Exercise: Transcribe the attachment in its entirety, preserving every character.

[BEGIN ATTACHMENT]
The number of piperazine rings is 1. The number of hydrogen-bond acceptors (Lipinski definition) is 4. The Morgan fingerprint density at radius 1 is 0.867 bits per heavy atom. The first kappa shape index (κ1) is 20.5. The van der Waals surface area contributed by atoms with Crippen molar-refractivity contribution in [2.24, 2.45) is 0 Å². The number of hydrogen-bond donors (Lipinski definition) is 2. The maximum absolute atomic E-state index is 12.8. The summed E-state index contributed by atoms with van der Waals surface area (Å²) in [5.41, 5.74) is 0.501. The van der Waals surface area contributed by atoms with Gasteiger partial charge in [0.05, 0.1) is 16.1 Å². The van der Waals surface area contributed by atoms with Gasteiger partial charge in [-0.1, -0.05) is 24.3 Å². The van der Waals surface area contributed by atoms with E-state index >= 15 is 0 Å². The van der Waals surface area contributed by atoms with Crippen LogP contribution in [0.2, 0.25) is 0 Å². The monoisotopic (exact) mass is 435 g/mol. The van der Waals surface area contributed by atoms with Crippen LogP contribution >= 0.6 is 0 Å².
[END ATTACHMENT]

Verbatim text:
The number of piperazine rings is 1. The number of hydrogen-bond acceptors (Lipinski definition) is 4. The Morgan fingerprint density at radius 1 is 0.867 bits per heavy atom. The first kappa shape index (κ1) is 20.5. The van der Waals surface area contributed by atoms with Crippen molar-refractivity contribution in [2.24, 2.45) is 0 Å². The number of hydrogen-bond donors (Lipinski definition) is 2. The maximum absolute atomic E-state index is 12.8. The summed E-state index contributed by atoms with van der Waals surface area (Å²) in [5.41, 5.74) is 0.501. The van der Waals surface area contributed by atoms with Gasteiger partial charge in [0.05, 0.1) is 16.1 Å². The van der Waals surface area contributed by atoms with Gasteiger partial charge in [-0.1, -0.05) is 24.3 Å². The van der Waals surface area contributed by atoms with E-state index >= 15 is 0 Å². The van der Waals surface area contributed by atoms with Crippen LogP contribution in [0.2, 0.25) is 0 Å². The monoisotopic (exact) mass is 435 g/mol. The van der Waals surface area contributed by atoms with Crippen LogP contribution >= 0.6 is 0 Å².